HIGH ROAD TO TAOS: Here you will find information about this day trip from Santa Fe to Taos, points of interest on the High Road to Taos, and the communities of Nambe, Chimayo, Cundiyo, Cordova, Truchas, Trampas, Chamisal, Penasco, Vadito, Talpa, and Ranchos de Taos. As a bonus, we have included a colorful, topographical map of the area.

Cordova: Spanish Expansion in the Quemado Valley

San Antonia de Padua Chapel, Córdova, NM on the High Road to Taos
The community of Cordova is separated from the main road by a short spur, which plunges into the Quemado Valley about four miles east-northeast of Chimayó.

The Spanish settlement of Pueblo Quemado was founded as an expansion from the Chimayo valley, and named for an ancient Indian pueblo which had long since been reduced to ruins by fire. The small community was abandoned in 1748 due to Indian attacks, but was permanently re-settled by 1750, and renamed Cordova for a prominent local family.

A Family of Santeros
Cordova later became famous as the home of the Cordova School of woodcarving pioneered by Jose Dolores Lopez (1868-1937). A Santero, or carver of Santos, Lopez made his living also making carved and painted screen doors, frames, nichos, shelves, chairs, tables, and even mailboxes and coffins, as a maker of paper flowers and filigree jewelry and a weaver. He also served as the town cobbler.

Santos, literally "saints" in Spanish, was originally a term reserved for holy personages, including the saints as well as the Holy Family and for blessed objects which represent or are associated with them. The term santero referred to a wide range of persons who cared for a church or chapel and its furnishings or who made, repaired, or repainted images. While the term santos has evolved into a broader meaning, including spiritually significant icons as well as animals and other folk images, the meaning of santeros has narrowed, now referring only to those who carve santos. The "Tree of Life" is an image which has become an icon for the Lopez family of Santeros.

An early photo of the historic fortified Plaza del Cerro in Chimayo, NM
Lopez's early Santos were painted in the traditional style, but in the 1920s, Santa Fe artist Frank Applegate and writer Mary Austin suggested he produce plain, religious imagery that would appeal to Protestant tourists from the Eastern United States. In response, Lopez developed a unique style of intricately carved pieces which were left unpainted, making use of the natural grain, knots and unusual shapes of local woods such as juniper, aspen, ash, and cedar. This style is still carried on by his descendants.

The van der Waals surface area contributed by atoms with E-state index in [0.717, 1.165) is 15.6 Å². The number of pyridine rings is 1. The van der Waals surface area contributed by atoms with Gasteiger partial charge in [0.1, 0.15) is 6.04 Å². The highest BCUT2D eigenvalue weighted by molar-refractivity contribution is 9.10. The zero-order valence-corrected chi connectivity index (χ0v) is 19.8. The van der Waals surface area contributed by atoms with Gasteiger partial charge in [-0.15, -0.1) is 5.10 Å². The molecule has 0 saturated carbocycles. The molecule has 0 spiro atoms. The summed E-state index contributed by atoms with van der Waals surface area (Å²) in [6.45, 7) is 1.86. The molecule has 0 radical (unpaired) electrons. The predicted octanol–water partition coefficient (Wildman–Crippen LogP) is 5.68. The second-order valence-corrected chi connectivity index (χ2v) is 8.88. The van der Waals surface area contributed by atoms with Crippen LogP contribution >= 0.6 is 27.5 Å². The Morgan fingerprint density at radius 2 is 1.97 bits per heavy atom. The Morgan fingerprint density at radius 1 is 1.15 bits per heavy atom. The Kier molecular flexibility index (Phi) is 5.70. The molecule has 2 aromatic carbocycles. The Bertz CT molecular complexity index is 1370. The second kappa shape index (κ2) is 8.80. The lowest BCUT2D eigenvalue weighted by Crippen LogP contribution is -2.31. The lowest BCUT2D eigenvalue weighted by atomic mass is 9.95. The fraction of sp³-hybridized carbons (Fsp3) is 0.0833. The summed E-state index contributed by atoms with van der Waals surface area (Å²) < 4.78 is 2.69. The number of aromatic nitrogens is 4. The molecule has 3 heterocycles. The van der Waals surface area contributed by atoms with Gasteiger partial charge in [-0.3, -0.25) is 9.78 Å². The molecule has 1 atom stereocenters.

In particular, his son George grew up in the tradition of New Mexico Catholicism and Santos carving, watching his father work at his craft. Although he enjoyed whittling as a young man, he did not pursue a career as a santero until later in life. It was only after working with the Denver and Rio Grande Western's narrow-gauge lines in New Mexico and Colorado, and later with the Union Pacific Railroad in Rawlins, Wyoming. To pass the nights in railroad camps, George began making small santos similar to the ones he had seen his father make. His first significant piece, he recalled, was the "Tree of Life," which he claims he originated as a kind of Adam and Eve creation story based on a Garden of Eden carving his father once made. Following World War II, George decided to devote himself full-time to woodcarving. As did generations before him, Lopez produced other woodwork in addition to his religious subjects, carving animals, such as burros, sheep, and goats, but he always preferred the traditional santos.

The work of George Lopez would become known world-wide, and in 1982 he was awarded National Heritage Fellowship by the National Endowment for the Arts.

George had no children, but taught his nieces and nephews his art, which is carried on today by his niece Sabinita Lopez de Ortiz.

Pictured top right: San Antonia de Padua Chapel in Cordova, NM (Photo by David Gunter)

Pictured bottom right: Tree of Life Santos by George Lopez

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